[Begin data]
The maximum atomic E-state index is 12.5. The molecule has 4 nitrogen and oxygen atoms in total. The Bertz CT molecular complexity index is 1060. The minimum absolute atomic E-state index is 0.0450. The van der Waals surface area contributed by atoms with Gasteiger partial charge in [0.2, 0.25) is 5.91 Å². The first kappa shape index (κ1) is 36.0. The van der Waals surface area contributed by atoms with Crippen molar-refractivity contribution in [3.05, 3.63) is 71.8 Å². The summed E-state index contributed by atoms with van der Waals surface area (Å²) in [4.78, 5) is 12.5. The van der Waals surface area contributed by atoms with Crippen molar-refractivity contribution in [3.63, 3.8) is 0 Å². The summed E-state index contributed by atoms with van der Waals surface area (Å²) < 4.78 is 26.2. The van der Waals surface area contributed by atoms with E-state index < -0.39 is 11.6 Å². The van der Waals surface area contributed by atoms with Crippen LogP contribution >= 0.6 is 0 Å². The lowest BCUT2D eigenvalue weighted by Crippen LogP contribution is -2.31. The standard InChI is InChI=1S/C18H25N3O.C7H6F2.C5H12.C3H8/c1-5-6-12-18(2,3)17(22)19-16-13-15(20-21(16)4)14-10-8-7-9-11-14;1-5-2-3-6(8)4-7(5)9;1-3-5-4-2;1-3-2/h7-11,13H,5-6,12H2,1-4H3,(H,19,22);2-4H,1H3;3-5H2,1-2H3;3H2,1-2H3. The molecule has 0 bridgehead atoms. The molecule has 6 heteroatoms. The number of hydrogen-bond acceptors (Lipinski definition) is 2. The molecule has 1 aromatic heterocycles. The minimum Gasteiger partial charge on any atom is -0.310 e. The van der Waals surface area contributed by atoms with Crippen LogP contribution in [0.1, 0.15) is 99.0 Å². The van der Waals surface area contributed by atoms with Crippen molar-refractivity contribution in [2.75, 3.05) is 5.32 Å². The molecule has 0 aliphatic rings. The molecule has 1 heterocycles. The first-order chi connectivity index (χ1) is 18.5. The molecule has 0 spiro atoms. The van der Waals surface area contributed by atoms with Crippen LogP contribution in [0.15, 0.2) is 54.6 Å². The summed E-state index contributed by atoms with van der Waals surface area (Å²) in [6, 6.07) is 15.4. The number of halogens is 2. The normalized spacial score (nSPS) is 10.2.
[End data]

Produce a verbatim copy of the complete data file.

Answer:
The maximum atomic E-state index is 12.5. The molecule has 4 nitrogen and oxygen atoms in total. The Bertz CT molecular complexity index is 1060. The minimum absolute atomic E-state index is 0.0450. The van der Waals surface area contributed by atoms with Gasteiger partial charge in [0.2, 0.25) is 5.91 Å². The first kappa shape index (κ1) is 36.0. The van der Waals surface area contributed by atoms with Crippen molar-refractivity contribution in [3.05, 3.63) is 71.8 Å². The summed E-state index contributed by atoms with van der Waals surface area (Å²) in [4.78, 5) is 12.5. The van der Waals surface area contributed by atoms with Crippen molar-refractivity contribution in [3.63, 3.8) is 0 Å². The summed E-state index contributed by atoms with van der Waals surface area (Å²) < 4.78 is 26.2. The van der Waals surface area contributed by atoms with E-state index < -0.39 is 11.6 Å². The van der Waals surface area contributed by atoms with Crippen LogP contribution >= 0.6 is 0 Å². The lowest BCUT2D eigenvalue weighted by Crippen LogP contribution is -2.31. The standard InChI is InChI=1S/C18H25N3O.C7H6F2.C5H12.C3H8/c1-5-6-12-18(2,3)17(22)19-16-13-15(20-21(16)4)14-10-8-7-9-11-14;1-5-2-3-6(8)4-7(5)9;1-3-5-4-2;1-3-2/h7-11,13H,5-6,12H2,1-4H3,(H,19,22);2-4H,1H3;3-5H2,1-2H3;3H2,1-2H3. The molecule has 0 bridgehead atoms. The molecule has 6 heteroatoms. The number of hydrogen-bond acceptors (Lipinski definition) is 2. The molecule has 1 aromatic heterocycles. The minimum Gasteiger partial charge on any atom is -0.310 e. The van der Waals surface area contributed by atoms with Crippen LogP contribution in [0.1, 0.15) is 99.0 Å². The van der Waals surface area contributed by atoms with Crippen molar-refractivity contribution in [2.75, 3.05) is 5.32 Å². The molecule has 0 aliphatic rings. The molecule has 1 heterocycles. The first-order chi connectivity index (χ1) is 18.5. The molecule has 0 spiro atoms. The van der Waals surface area contributed by atoms with Crippen LogP contribution in [0.15, 0.2) is 54.6 Å². The summed E-state index contributed by atoms with van der Waals surface area (Å²) in [6, 6.07) is 15.4. The number of halogens is 2. The normalized spacial score (nSPS) is 10.2.